It was easy to miss Snowpiercer. It had very little marketing, and it burst into the world with little applause, fading away almost as quickly.
It’s a cinematic tragedy that more people didn’t see the film that could very easily be called one of the best films of the last decade.
Based on a French graphic novel (Le Transperceneige), Snowpiercer was helmed by the South Korean director Bong Joon-ho, known primarily for his work on monster flick The Host.
The cast has some impressive credentials as well, with a line-up that includes Chris Evans (Captain America), John Hurt (1984), Korean star Song Kang-ho (Parasite), Academy award-winner Octavia Spencer, and Tilda Swinton (in one of her more bewildering cameos).
It was the story concept that perhaps put people off.
It is insanely ridiculous: in the future, human interference has caused a second ice age, and the last human survivors are now living in a train that circles the world on an endless journey. Absurdist theatre at its finest, right?
Like all the best stories, Snowpiercer is about a lot more than an insane train journey around a desolate, frozen world. Class warfare, revolution, capitalism, and a stark appraisal of the highs and lows of the human spirit are examined, and shown in a way that is both casual in its approach, while being so heavy-handed even the most blinkered viewer would understand its message.
After a bit of exposition, the film starts at the very last carriage on the super-train. Here live the proletariat; in tight, grimy, cramped conditions.
There are no windows, and the people on the train have been living in this way for 16 years. Resentment at their lives has led to a bubbling over of revolution, with Chris Evans at the lead, and Jamie Bell as the young sidekick who has only ever known life in the dark, poverty-stricken carriage.
Preventing their escape from the carriage are heavily armed guards, and we’re shown just how brutal they and their masters can be when a passenger is shown tortured in a suitably grotesque way.
So begins a surreal journey from the back of the train to the front. Here is where the design of the film starts to shine through.
Each carriage that they pass through on their way to the front of the train is a beautiful, highly detailed dream. Self-sustainable aquariums, a sushi bar, a classroom… all explained as a means to keep the right balance of life going in the train’s endless cycle around the globe.
It’s as bonkers as it sounds. The right blend of graphic novel inspired ultra-violence takes it in turns to be funny, shocking, or genuinely subversive.
There’s more than a little art-house influence amongst the standard rebellion tale, and that simply adds to the beauty, and the occasional moment of shock. One of the reasons why Snowpiercer works is because it is telling a story on many levels.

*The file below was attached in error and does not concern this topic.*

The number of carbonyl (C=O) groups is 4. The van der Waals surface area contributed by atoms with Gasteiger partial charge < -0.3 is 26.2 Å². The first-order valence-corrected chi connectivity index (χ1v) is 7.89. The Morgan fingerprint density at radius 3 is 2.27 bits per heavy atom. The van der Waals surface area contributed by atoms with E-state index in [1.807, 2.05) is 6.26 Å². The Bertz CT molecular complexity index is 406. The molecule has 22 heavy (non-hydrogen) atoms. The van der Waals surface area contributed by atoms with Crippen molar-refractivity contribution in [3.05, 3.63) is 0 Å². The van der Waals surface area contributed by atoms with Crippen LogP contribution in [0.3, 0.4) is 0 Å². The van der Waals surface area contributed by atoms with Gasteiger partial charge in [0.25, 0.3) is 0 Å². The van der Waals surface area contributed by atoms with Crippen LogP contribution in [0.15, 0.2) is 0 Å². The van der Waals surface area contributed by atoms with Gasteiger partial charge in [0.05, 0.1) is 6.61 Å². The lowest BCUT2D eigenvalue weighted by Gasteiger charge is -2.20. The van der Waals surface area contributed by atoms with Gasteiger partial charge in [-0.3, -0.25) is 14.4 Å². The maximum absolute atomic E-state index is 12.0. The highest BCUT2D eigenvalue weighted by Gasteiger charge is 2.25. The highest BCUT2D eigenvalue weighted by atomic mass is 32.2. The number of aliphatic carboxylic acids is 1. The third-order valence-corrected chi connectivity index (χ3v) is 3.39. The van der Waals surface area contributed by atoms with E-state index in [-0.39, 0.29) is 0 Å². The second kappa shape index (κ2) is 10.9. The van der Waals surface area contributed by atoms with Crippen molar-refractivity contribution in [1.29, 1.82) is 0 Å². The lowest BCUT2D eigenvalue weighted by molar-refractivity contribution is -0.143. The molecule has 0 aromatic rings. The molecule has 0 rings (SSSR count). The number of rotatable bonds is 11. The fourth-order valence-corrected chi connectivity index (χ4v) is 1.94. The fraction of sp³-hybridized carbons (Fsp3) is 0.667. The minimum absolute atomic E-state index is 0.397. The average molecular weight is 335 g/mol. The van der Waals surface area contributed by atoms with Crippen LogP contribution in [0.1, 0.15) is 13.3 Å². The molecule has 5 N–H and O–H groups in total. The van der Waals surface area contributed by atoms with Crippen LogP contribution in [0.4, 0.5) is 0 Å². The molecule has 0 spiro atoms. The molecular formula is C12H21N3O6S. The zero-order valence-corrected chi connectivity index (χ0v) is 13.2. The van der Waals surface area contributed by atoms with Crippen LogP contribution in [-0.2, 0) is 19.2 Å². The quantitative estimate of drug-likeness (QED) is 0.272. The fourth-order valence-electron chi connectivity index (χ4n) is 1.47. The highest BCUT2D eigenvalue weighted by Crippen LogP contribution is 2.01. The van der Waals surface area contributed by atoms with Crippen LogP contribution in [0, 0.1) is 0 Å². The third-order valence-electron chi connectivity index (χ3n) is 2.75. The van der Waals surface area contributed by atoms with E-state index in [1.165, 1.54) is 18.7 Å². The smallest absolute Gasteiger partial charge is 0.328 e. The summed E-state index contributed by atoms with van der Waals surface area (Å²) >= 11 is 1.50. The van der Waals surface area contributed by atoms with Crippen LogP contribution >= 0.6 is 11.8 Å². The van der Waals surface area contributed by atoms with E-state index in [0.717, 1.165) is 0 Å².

On the one hand, there are the dynamic action sequences that are there for entertainment and excitement.
Then there’s the subversive themes, and the radicalism that critiques the limitations of any revolution that simply maintains the use of the same social machinery as the system being rebelled against.
Snowpiercer questions that notion, and then straps plastic explosive to it and blows the bloody doors off. The system needs to be destroyed.
That transcendence to a new approach to revolution is at the core of Snowpiercer, and the reason why it is one of the defining films of the last decade.
A political fable that includes some awesome hatchet fights, and the shock of diving into a dark tunnel as oppressors are trying to kill you is an odd match, and it doesn’t always work.
The absurd setting may suit the themes of the story perfectly, but it certainly makes for some massive plot holes and serious questions about where exactly people live on the train.
You can’t really talk about Snowpiercer these days without mentioning Charlie And The Chocolate Factory. A fan theory claims that Snowpeircer is a direct sequel to the Willy Wonka film, and it’s not entirely unconvincing.
Both stories are about a small group of people working their way through a large and unbelievable structure, and characters are lost in a variety of ways at every stage of the journey.
Just as Charlie finds out that the journey was the test, so too does Evans. Economic lines are drawn, and just as Evans fights to survive in amongst the poverty, so too does Charlie and his family.
The parallels are there, and if there is any truth in the theory, then the fate of the Oompa Loompas is truly horrifying.
However, Snowpeircer is a violent, dark, and wicked parable that is perhaps guilty of a knowing nod at the classic Roald Dahl themes, while taking them in a whole new, political direction.
Snowpiercer is brutal, exciting, visually stunning, and loaded with top-notch talent both in front of and behind the camera. But, perhaps the biggest takeaway for fans of Snowpiercer is that should ecological collapse happen soon, we know what tastes best.
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Throughout December the Zavvi Blog will be celebrating the very best films of the past decade, from Jim Jarmusch’s poetic Paterson to the epic Avengers: Endgame, with each of our team of writers arguing why their choice is indeed the greatest.
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